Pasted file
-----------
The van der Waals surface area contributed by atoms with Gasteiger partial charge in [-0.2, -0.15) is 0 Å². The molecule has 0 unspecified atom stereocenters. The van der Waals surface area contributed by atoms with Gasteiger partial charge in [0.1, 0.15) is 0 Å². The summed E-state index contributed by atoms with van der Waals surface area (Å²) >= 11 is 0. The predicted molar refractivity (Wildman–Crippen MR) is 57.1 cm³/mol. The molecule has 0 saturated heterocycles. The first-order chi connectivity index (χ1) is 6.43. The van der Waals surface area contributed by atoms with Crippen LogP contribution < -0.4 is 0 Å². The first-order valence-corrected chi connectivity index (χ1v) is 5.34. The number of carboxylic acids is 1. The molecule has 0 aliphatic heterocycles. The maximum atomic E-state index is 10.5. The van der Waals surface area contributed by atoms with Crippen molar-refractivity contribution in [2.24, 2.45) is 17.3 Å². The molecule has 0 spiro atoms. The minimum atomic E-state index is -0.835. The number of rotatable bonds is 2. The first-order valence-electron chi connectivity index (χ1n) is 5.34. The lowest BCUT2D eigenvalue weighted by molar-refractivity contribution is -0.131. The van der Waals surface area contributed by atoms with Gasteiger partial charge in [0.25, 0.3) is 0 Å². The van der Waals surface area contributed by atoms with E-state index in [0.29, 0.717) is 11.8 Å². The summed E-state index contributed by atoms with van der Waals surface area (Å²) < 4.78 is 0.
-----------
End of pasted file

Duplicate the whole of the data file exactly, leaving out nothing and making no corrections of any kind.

The van der Waals surface area contributed by atoms with Gasteiger partial charge in [-0.2, -0.15) is 0 Å². The molecule has 0 unspecified atom stereocenters. The van der Waals surface area contributed by atoms with Gasteiger partial charge in [0.1, 0.15) is 0 Å². The summed E-state index contributed by atoms with van der Waals surface area (Å²) >= 11 is 0. The predicted molar refractivity (Wildman–Crippen MR) is 57.1 cm³/mol. The molecule has 0 saturated heterocycles. The first-order chi connectivity index (χ1) is 6.43. The van der Waals surface area contributed by atoms with Crippen LogP contribution < -0.4 is 0 Å². The first-order valence-corrected chi connectivity index (χ1v) is 5.34. The number of carboxylic acids is 1. The molecule has 0 aliphatic heterocycles. The maximum atomic E-state index is 10.5. The van der Waals surface area contributed by atoms with Crippen molar-refractivity contribution in [2.24, 2.45) is 17.3 Å². The molecule has 0 spiro atoms. The minimum atomic E-state index is -0.835. The number of rotatable bonds is 2. The first-order valence-electron chi connectivity index (χ1n) is 5.34. The lowest BCUT2D eigenvalue weighted by molar-refractivity contribution is -0.131. The van der Waals surface area contributed by atoms with Gasteiger partial charge in [0.25, 0.3) is 0 Å². The van der Waals surface area contributed by atoms with E-state index in [0.29, 0.717) is 11.8 Å². The summed E-state index contributed by atoms with van der Waals surface area (Å²) < 4.78 is 0.